@Article{AbowdVilhuber2011,
author={Abowd, John M. and Vilhuber, Lars},
title={National estimates of gross employment and job flows from the {Quarterly} {Workforce} {Indicators} with demographic and industry detail},
journal={Journal of Econometrics},
year=2011,
volume={161},
number={1},
pages={82-99},
month={March},
doi={10.1016/j.jeconom.2010.09.008},
keywords={},
abstract={The Quarterly Workforce Indicators (QWI) are local labor market data produced and released every quarter by the United States Census Bureau. Unlike any other local labor market series produced in the US or the rest of the world, QWI measure employment flows for workers (accession and separations), jobs (creations and destructions) and earnings for demographic subgroups (age and gender), economic industry (NAICS industry groups), detailed geography (block (experimental), county, Core-Based Statistical Area, and Workforce Investment Area), and ownership (private, all) with fully interacted publication tables. The current QWI data cover 47 states, about 98\% of the private workforce in those states, and about 92\% of all private employment in the entire economy. State participation is sufficiently extensive to permit us to present the first national estimates constructed from these data. We focus on worker, job, and excess (churning) reallocation rates, rather than on levels of the basic variables. This permits a comparison to existing series from the Job Openings and Labor Turnover Survey and the Business Employment Dynamics Series from the Bureau of Labor Statistics (BLS). The national estimates from the QWI are an important enhancement to existing series because they include demographic and industry detail for both worker and job flow data compiled from underlying micro-data that have been integrated at the job and establishment levels by the Longitudinal Employer-Household Dynamics Program at the Census Bureau. The estimates presented herein were compiled exclusively from public-use data series and are available for download.},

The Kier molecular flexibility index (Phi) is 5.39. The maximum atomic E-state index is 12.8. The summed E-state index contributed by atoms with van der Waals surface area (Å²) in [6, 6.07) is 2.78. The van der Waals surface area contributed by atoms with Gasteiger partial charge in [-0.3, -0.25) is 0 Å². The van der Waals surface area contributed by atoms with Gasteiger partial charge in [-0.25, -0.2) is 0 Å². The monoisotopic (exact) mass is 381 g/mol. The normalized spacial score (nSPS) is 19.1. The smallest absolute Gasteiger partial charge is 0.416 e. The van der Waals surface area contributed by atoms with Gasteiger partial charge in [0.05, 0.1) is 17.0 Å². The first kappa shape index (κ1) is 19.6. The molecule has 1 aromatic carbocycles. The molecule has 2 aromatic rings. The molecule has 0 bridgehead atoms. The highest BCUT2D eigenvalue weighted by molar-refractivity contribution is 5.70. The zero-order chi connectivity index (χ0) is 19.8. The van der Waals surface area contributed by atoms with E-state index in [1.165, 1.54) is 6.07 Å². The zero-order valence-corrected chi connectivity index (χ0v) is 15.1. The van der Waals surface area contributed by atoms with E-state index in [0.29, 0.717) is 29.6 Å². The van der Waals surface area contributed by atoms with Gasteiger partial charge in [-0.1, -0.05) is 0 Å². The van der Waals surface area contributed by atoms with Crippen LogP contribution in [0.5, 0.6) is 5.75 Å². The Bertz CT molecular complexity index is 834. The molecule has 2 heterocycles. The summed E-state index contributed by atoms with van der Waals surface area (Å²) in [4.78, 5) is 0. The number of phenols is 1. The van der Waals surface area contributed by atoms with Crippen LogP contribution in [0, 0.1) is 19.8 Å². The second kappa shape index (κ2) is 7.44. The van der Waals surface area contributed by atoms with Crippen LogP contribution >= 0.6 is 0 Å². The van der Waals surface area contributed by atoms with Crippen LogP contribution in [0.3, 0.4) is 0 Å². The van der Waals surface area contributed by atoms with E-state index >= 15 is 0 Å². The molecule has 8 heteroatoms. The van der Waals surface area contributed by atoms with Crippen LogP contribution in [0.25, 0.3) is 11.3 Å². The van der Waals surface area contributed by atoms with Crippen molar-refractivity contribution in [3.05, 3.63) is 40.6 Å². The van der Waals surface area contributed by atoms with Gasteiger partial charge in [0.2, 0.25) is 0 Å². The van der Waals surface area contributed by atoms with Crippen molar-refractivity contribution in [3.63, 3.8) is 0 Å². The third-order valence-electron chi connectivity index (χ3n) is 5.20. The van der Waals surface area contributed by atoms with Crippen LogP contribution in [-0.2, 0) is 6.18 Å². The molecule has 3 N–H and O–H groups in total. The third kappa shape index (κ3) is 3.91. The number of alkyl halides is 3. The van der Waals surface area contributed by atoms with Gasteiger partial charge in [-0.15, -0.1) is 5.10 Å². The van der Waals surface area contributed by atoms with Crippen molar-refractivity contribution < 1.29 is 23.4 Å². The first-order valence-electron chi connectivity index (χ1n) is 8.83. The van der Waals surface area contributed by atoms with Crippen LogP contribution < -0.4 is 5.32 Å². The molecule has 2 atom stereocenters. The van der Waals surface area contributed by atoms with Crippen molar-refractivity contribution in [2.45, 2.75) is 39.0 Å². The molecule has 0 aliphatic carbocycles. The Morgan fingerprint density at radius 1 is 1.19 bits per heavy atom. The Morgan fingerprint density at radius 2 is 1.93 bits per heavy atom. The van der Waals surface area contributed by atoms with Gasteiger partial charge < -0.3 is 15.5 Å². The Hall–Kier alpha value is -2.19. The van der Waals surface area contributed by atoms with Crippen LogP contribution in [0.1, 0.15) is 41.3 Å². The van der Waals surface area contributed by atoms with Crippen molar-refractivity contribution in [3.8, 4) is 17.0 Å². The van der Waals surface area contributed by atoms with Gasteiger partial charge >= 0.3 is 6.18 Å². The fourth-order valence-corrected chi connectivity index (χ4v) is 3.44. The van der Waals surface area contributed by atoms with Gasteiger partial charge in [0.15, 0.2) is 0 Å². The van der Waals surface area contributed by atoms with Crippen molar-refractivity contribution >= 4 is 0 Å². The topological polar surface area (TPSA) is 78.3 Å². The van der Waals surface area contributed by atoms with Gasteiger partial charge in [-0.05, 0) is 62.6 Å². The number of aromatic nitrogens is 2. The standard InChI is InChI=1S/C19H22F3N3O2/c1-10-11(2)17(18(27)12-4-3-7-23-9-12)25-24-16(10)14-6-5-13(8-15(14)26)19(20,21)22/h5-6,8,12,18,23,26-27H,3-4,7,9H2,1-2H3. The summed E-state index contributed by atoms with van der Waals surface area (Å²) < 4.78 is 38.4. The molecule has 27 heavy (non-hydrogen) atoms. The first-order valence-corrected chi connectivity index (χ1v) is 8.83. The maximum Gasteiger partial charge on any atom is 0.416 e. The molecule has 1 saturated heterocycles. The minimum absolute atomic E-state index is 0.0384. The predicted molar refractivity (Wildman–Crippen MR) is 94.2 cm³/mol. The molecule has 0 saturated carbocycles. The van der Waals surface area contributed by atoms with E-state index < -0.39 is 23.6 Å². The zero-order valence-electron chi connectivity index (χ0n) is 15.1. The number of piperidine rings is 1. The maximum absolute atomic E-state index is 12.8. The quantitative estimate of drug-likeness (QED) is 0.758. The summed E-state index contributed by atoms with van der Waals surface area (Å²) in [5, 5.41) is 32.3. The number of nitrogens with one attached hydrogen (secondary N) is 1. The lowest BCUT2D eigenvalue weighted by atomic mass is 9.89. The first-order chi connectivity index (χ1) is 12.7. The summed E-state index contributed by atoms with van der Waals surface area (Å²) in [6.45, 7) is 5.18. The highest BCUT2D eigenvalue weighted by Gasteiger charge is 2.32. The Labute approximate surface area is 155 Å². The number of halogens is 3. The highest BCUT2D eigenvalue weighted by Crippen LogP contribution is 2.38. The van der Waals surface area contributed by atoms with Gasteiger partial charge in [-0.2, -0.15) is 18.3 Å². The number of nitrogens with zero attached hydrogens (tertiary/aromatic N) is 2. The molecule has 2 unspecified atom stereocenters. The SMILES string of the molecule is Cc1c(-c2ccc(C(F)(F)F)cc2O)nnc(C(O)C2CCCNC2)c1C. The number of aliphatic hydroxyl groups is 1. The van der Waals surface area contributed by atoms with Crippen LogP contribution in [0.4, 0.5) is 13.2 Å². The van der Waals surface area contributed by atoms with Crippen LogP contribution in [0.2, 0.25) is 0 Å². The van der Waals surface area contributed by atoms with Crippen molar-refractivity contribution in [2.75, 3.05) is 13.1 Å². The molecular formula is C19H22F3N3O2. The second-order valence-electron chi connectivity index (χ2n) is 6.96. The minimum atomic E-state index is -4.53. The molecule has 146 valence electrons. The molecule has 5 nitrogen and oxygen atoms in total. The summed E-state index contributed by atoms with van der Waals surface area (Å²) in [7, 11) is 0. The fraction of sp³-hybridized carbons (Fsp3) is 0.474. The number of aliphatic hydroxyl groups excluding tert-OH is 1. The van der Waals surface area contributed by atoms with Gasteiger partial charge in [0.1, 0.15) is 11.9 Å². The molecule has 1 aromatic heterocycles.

url={http://dx.doi.org/10.1016/j.jeconom.2010.09.008}
}
• J. M. Abowd and L. Vilhuber, "National Estimates of Gross Employment and Job Flows from the Quarterly Workforce Indicators with Demographic and Industry Detail (with color graphs)," Center for Economic Studies, U.S. Census Bureau, Working Papers 10-11, 2010.
[Abstract] [PDF] [URL] [Bibtex]